Network Rail bosses have backtracked on their pledge to reopen the Botley Road for four months at the end of next month.

In a shock announcement today the rail authority, which is working on a £161m upgrade of Oxford rail station, said it no longer planned to reopen the major route at the rail bridge from October 29 until March 2024 due to a number of 'unique challenges'.

The road was due to reopen next month, with a further seven-month closure planned from March 2024 to October 2024.

READ MORE: Botley Road works director responds to noise fears

But according to Network Rail, even though the project switched to 24-hour working in August, the delays contractors have encountered mean Botley Road will not be able to reopen this October, and the route will remain closed at the rail bridge until October 2024.

Dale Crutcher, Network Rail’s industry programme director for Greater Oxford area, said: "This project is extremely complex and has been made even more challenging by the extent of the brick arch underneath the road.

Bicester Advertiser: Roadworks in Botley Road"We’ve done everything we can to deliver the work, including moving to working around the clock, but unfortunately with needing the infrastructure to be ready by the end of next year we have no choice but to keep the road closed until October 2024.

“I understand this will be disappointing for residents and businesses, and I’m sorry for the disruption this will cause.

“I would encourage anyone who has questions or concerns to attend our next community drop-in at West Oxford Community Centre on Wednesday, September 27 between 2.30pm and 6pm, where members of the project team will be available to speak with you.”

Instead of completing the work over two periods of about six months with a break in the middle, Network Rail has removed the break and extended the time needed to complete the work by several months.

READ MORE: The Botley Road closure - what we know so far

Work on the station and railway upgrade had to be paused in June after contractors unearthed an inverted brick arch, thought to be part of the original Victorian drainage system.

Work was also put on hold in July, when a nearby area had to be evacuated following the discovery of a Second World War-era hand grenade within the work site.

Andrew Gant, Oxfordshire County Council’s cabinet member for highways management said: “Obviously it is disappointing that Botley Road will remain closed for longer than expected but there was no alternative due to the difficulties faced by Network Rail in this complex project.

“We continue to thank residents, commuters and businesses who have been affected by this work for their patience and understanding.

Bicester Advertiser: "As the highways authority, we will continue to work with Network Rail and other partners and discharge our duty to manage the highways network effectively.”

It is not the first time on the project that Network Rail has changed its plans.

Network Rail and the county council said they planned to close the road at the rail bridge for 12 months from January 9 so that major improvements to the station could take place.

But then the year-long closure option was scrapped for a major re-think, which moved the closure date to April 11 and introduced a break from the end of October until March.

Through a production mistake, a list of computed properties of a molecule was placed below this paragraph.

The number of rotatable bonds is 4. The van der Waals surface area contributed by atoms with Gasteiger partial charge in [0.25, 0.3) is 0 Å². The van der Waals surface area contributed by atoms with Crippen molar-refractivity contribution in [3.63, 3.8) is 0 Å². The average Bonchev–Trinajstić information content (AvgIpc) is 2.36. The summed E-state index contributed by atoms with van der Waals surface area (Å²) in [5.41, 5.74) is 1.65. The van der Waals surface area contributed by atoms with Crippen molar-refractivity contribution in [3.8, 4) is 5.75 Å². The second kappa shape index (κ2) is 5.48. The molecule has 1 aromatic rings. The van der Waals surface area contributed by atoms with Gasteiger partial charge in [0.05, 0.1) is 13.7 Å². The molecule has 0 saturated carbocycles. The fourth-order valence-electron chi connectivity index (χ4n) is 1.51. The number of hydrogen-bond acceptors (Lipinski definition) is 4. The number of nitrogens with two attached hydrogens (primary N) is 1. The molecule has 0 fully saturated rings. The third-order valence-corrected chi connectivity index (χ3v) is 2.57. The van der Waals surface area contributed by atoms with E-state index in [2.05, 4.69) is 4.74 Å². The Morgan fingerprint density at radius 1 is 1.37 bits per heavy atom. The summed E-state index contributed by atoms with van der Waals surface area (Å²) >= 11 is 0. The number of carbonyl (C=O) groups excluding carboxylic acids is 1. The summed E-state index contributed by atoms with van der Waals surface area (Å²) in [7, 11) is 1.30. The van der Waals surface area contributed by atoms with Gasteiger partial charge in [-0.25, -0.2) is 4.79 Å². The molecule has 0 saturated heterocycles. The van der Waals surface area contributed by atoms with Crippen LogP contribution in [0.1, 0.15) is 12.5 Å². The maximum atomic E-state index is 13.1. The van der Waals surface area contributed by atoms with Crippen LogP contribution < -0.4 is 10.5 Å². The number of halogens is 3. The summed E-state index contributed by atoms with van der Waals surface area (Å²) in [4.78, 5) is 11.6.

Julian Le Vay, of residents' group West Oxford Access, said local businesses would suffer as a result of the latest announcement.

He added: "This is such a massive failure of any kind of democratic control - it's gobsmacking.

"Network Rail can paralyse the whole of West Oxford with no sanction whatsoever."

Bicester Advertiser: The new western entrance of Oxford stationThe multi-million-pound project to upgrade the station, the railway and the surrounding road network will improve journeys and provide better connecting rail links to the east of Oxford.

Network Rail said once completed, the station and railway upgrades - part of the Oxfordshire Connect programme – will provide passengers with a bigger and better Oxford station and an expanded railway which will enable more services for passengers and freight, with reduced journey times.  

The road network near the station will also be improved, with safer junctions with Botley Road and more opportunities for sustainable transport, including enhanced bus travel as well as more space for cyclists and pedestrians through the addition of a four-metre cycle and footway on each side of the main road.   

Ground investigations revealed the historic arch is far larger than previously known - reaching a metre deep and stretching for around 100 metres between Mill Street and Frideswide Square – and that it could form part of the structural support of the railway bridge.  

The extent of the arch meant that the programme of work had to be redesigned to make sure the bridge is stable and fully supported while the complex utilities under the road are diverted.

The new programme involves installing 700 piles – support structures that are driven deep into the ground.  A temporary drainage system will manage groundwater before a new permanent pumping system is installed later in the project. 

Piling work began in August and will continue until mid-October.

Because this work is noisy, the three piling rigs required for the job will only be in use between 8am and 6pm on weekdays and alternate weekends.

Following the announcement in August that 24-hour working would be needed owing to the delays caused by the extent of the brick arch, quieter work will take place throughout the night to reduce disruption to residents and businesses.

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